Beyond the fleeting gales of print media there’s Anthony Fantano of theneedledrop, whose opinion I respect an awful lot. One thing Fantano is very good at that magazines like Wire completely miss, is explaining clearly and simply whether or not he thinks something is good. Choosing not to give an album a rating is fine, but if you make that decision, I think you have to be even clearer with qualitative judgments on a record. Some experimental music is just aimless wankery masquerading as intellectualism, and the critics job should be to sift out the shit. Fantano is as good as anyone as this, and has a sense of humour to boot. I think Youtube is probably the future of music journalism, just as it is the future of targeted advertising, music videos, dank memes and ASMR videos. Our generation are truly at the frontier of life.

 

TL;DR

You’ve already stopped reading this article, so it doesn’t matter what I write here. Just more proof that printed/written media is dying because nobody has any attention any more (myself included). Will it even be possible to have an individual style in the wordless future of criticism? Will everything just be reduced to snarky, 140-character opinions and clickbait? Should we all just make like Lester Bangs and shove valium up our butts and drink ourselves to death because nobody is even reading the 2000 word article we’ve just written ranting about obscure websites and magazines and books that nobody else even cares about?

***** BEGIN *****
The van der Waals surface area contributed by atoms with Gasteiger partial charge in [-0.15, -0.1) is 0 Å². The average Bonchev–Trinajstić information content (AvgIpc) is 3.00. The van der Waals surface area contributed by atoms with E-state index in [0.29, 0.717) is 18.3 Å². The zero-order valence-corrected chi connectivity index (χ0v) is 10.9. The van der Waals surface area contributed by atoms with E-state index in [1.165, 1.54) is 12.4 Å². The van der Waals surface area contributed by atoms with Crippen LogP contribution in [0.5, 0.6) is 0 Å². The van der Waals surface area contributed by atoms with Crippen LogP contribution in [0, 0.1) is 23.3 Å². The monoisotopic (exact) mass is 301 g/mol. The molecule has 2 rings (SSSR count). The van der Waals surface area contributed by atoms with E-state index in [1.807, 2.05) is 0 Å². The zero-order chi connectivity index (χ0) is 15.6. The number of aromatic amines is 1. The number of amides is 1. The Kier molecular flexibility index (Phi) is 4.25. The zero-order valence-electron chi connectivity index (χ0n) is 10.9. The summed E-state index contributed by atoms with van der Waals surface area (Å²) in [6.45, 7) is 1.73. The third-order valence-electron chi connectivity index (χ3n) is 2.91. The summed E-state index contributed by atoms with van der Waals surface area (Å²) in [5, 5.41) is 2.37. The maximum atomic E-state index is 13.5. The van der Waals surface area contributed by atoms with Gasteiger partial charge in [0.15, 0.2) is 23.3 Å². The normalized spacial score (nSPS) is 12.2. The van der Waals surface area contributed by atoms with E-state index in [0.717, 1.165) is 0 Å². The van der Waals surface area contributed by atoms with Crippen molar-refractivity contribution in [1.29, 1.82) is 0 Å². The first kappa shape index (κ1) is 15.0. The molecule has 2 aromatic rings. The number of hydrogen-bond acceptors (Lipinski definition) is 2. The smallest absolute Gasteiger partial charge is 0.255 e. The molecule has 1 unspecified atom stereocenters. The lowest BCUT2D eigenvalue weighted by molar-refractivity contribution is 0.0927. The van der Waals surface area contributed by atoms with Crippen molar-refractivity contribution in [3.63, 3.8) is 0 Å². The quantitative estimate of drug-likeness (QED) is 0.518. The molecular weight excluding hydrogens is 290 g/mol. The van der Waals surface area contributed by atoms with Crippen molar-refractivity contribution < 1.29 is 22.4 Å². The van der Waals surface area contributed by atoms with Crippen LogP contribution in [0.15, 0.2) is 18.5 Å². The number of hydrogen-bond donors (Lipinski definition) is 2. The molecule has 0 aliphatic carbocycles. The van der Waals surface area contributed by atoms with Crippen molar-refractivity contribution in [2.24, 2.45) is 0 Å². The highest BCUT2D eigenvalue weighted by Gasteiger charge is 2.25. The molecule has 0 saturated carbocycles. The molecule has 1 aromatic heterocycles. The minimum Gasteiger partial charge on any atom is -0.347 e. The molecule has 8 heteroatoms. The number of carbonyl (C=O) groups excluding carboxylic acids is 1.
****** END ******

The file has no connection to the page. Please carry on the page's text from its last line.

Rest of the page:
No, no, no. The point of this (pointless) article is not by any means to glorify punk or nihilism or any of that leather-jacket Rock God machismo bullshit that accumulated throughout the 1960s and 70s. Rock music has been imploding further and further in on itself for about thirty years now, through post-punk to grunge to metal to today’s indie rock, which is so detached from its own sentience it might as well be a bearded brain in a jar.

The point of this article is simply to celebrate individuality and style and writing the way you think things OUGHT TO BE and not the way they currently are. To celebrate tearing down all forms of cultural mythology and idol worship before they inevitably build themselves back up again like silt collecting in a river bend. If Lester Bangs had lived past the age of thirty three, this is exactly what he would be preaching in 2017. He would be stripping trap rappers down to their underpants, declaring that Weird Al Yankovic was bigger than Katy Perry. It’s a tragedy that he never got to listen to Swans’ To Be Kind, or black metal, or Merzbow. But his writing and life should encourage everyone who encounters it to pursue passionately all the weird fucked up stuff they enjoy, just as he did. Ergo, this indulgent and impenetrable blog post that nobody cares about. Rest in peace, you brilliant piece of shit.

 

 

3 comments on “Why All Music Criticism is Shit (an ode to Lester Bangs)

  1. Here, here and I did read your whole article too, good work I say too!

  2. hey, man, I thought your essay was king, I dug Bangs a lot, all critics since him have been stickup the arse types (hear me, Griels?…Fricke, what´s happening?)